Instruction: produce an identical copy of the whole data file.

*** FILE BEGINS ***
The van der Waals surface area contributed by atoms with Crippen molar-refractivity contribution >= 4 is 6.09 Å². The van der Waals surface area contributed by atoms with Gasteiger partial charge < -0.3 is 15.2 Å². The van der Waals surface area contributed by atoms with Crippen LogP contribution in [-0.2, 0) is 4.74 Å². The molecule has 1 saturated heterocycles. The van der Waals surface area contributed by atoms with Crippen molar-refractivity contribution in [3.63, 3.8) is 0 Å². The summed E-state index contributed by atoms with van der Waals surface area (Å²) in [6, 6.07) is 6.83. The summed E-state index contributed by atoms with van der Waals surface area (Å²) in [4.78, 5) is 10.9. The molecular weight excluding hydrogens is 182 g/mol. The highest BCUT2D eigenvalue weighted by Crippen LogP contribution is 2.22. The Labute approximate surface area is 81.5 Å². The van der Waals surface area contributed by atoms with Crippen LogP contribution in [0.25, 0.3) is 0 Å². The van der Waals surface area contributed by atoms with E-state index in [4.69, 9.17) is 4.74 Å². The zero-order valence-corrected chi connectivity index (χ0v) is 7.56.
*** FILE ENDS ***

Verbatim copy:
The van der Waals surface area contributed by atoms with Crippen molar-refractivity contribution >= 4 is 6.09 Å². The van der Waals surface area contributed by atoms with Gasteiger partial charge < -0.3 is 15.2 Å². The van der Waals surface area contributed by atoms with Crippen LogP contribution in [-0.2, 0) is 4.74 Å². The molecule has 1 saturated heterocycles. The van der Waals surface area contributed by atoms with Crippen molar-refractivity contribution in [3.63, 3.8) is 0 Å². The summed E-state index contributed by atoms with van der Waals surface area (Å²) in [6, 6.07) is 6.83. The summed E-state index contributed by atoms with van der Waals surface area (Å²) in [4.78, 5) is 10.9. The molecular weight excluding hydrogens is 182 g/mol. The highest BCUT2D eigenvalue weighted by Crippen LogP contribution is 2.22. The Labute approximate surface area is 81.5 Å². The van der Waals surface area contributed by atoms with Crippen LogP contribution in [0.25, 0.3) is 0 Å². The van der Waals surface area contributed by atoms with E-state index in [4.69, 9.17) is 4.74 Å². The zero-order valence-corrected chi connectivity index (χ0v) is 7.56.